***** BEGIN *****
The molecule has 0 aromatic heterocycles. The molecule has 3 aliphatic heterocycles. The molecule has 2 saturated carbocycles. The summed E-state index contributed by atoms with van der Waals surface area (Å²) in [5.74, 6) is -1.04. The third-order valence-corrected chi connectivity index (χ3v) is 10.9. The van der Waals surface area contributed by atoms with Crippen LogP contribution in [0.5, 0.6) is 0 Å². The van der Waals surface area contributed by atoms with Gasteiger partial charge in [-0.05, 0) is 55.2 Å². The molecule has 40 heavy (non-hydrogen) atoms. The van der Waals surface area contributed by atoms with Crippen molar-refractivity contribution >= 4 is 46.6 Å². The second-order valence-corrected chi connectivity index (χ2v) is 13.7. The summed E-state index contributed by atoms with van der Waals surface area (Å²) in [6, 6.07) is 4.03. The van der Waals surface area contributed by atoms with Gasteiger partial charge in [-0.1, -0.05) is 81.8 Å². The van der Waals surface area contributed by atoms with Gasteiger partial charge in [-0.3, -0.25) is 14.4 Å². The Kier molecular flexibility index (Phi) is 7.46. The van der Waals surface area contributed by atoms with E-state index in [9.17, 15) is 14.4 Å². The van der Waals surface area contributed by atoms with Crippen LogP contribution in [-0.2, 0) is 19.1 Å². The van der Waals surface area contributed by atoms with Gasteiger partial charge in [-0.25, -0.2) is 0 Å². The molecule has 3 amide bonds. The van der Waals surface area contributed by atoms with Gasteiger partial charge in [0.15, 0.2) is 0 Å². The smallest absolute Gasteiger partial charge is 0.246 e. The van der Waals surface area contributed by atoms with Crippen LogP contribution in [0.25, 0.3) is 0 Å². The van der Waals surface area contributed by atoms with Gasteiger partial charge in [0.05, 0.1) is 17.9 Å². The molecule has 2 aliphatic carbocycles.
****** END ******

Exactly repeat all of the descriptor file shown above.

The molecule has 0 aromatic heterocycles. The molecule has 3 aliphatic heterocycles. The molecule has 2 saturated carbocycles. The summed E-state index contributed by atoms with van der Waals surface area (Å²) in [5.74, 6) is -1.04. The third-order valence-corrected chi connectivity index (χ3v) is 10.9. The van der Waals surface area contributed by atoms with Crippen LogP contribution in [0.5, 0.6) is 0 Å². The van der Waals surface area contributed by atoms with Gasteiger partial charge in [-0.05, 0) is 55.2 Å². The molecule has 40 heavy (non-hydrogen) atoms. The van der Waals surface area contributed by atoms with Crippen molar-refractivity contribution >= 4 is 46.6 Å². The second-order valence-corrected chi connectivity index (χ2v) is 13.7. The summed E-state index contributed by atoms with van der Waals surface area (Å²) in [6, 6.07) is 4.03. The van der Waals surface area contributed by atoms with Gasteiger partial charge in [-0.1, -0.05) is 81.8 Å². The van der Waals surface area contributed by atoms with Gasteiger partial charge in [-0.3, -0.25) is 14.4 Å². The Kier molecular flexibility index (Phi) is 7.46. The van der Waals surface area contributed by atoms with E-state index in [9.17, 15) is 14.4 Å². The van der Waals surface area contributed by atoms with Crippen LogP contribution in [-0.2, 0) is 19.1 Å². The van der Waals surface area contributed by atoms with Gasteiger partial charge in [-0.25, -0.2) is 0 Å². The molecule has 3 amide bonds. The van der Waals surface area contributed by atoms with Gasteiger partial charge in [0.15, 0.2) is 0 Å². The smallest absolute Gasteiger partial charge is 0.246 e. The van der Waals surface area contributed by atoms with Crippen LogP contribution in [0.25, 0.3) is 0 Å². The van der Waals surface area contributed by atoms with Gasteiger partial charge in [0.05, 0.1) is 17.9 Å². The molecule has 2 aliphatic carbocycles.